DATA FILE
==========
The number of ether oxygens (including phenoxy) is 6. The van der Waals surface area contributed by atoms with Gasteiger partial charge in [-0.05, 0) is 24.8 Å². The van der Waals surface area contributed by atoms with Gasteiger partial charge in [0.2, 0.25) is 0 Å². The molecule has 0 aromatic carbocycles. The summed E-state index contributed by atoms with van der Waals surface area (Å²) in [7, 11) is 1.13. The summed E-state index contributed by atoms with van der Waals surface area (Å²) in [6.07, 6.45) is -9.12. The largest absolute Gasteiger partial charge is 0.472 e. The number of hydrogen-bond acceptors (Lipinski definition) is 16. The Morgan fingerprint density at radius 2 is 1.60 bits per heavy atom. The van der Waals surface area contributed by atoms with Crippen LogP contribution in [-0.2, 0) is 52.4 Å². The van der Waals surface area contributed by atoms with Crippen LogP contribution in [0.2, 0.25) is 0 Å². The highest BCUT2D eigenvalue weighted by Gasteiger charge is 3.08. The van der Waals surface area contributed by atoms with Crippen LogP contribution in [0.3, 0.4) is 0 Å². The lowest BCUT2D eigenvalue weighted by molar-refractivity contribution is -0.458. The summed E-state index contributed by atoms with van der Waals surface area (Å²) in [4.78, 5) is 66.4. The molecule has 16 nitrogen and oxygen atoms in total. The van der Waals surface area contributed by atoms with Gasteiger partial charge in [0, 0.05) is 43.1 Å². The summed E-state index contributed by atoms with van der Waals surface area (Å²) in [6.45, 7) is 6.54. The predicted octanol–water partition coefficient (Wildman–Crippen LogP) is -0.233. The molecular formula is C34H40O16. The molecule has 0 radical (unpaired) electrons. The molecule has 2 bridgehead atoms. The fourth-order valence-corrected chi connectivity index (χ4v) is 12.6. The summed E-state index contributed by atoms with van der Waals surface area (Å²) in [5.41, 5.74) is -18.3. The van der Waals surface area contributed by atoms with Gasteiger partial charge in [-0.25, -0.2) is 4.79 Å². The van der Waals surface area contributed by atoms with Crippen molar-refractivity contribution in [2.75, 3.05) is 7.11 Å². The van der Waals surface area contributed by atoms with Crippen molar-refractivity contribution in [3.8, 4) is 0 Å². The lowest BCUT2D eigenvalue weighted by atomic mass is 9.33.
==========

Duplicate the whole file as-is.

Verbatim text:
The number of ether oxygens (including phenoxy) is 6. The van der Waals surface area contributed by atoms with Gasteiger partial charge in [-0.05, 0) is 24.8 Å². The van der Waals surface area contributed by atoms with Gasteiger partial charge in [0.2, 0.25) is 0 Å². The molecule has 0 aromatic carbocycles. The summed E-state index contributed by atoms with van der Waals surface area (Å²) in [7, 11) is 1.13. The summed E-state index contributed by atoms with van der Waals surface area (Å²) in [6.07, 6.45) is -9.12. The largest absolute Gasteiger partial charge is 0.472 e. The number of hydrogen-bond acceptors (Lipinski definition) is 16. The Morgan fingerprint density at radius 2 is 1.60 bits per heavy atom. The van der Waals surface area contributed by atoms with Crippen LogP contribution in [-0.2, 0) is 52.4 Å². The van der Waals surface area contributed by atoms with Crippen LogP contribution in [0.2, 0.25) is 0 Å². The highest BCUT2D eigenvalue weighted by Gasteiger charge is 3.08. The van der Waals surface area contributed by atoms with Crippen LogP contribution in [0.3, 0.4) is 0 Å². The lowest BCUT2D eigenvalue weighted by molar-refractivity contribution is -0.458. The summed E-state index contributed by atoms with van der Waals surface area (Å²) in [4.78, 5) is 66.4. The molecule has 16 nitrogen and oxygen atoms in total. The van der Waals surface area contributed by atoms with Gasteiger partial charge in [0, 0.05) is 43.1 Å². The summed E-state index contributed by atoms with van der Waals surface area (Å²) in [6.45, 7) is 6.54. The predicted octanol–water partition coefficient (Wildman–Crippen LogP) is -0.233. The molecular formula is C34H40O16. The molecule has 0 radical (unpaired) electrons. The molecule has 2 bridgehead atoms. The fourth-order valence-corrected chi connectivity index (χ4v) is 12.6. The summed E-state index contributed by atoms with van der Waals surface area (Å²) in [5.41, 5.74) is -18.3. The van der Waals surface area contributed by atoms with Gasteiger partial charge in [-0.25, -0.2) is 4.79 Å². The van der Waals surface area contributed by atoms with Crippen molar-refractivity contribution in [2.75, 3.05) is 7.11 Å². The van der Waals surface area contributed by atoms with Crippen molar-refractivity contribution in [3.8, 4) is 0 Å². The lowest BCUT2D eigenvalue weighted by atomic mass is 9.33.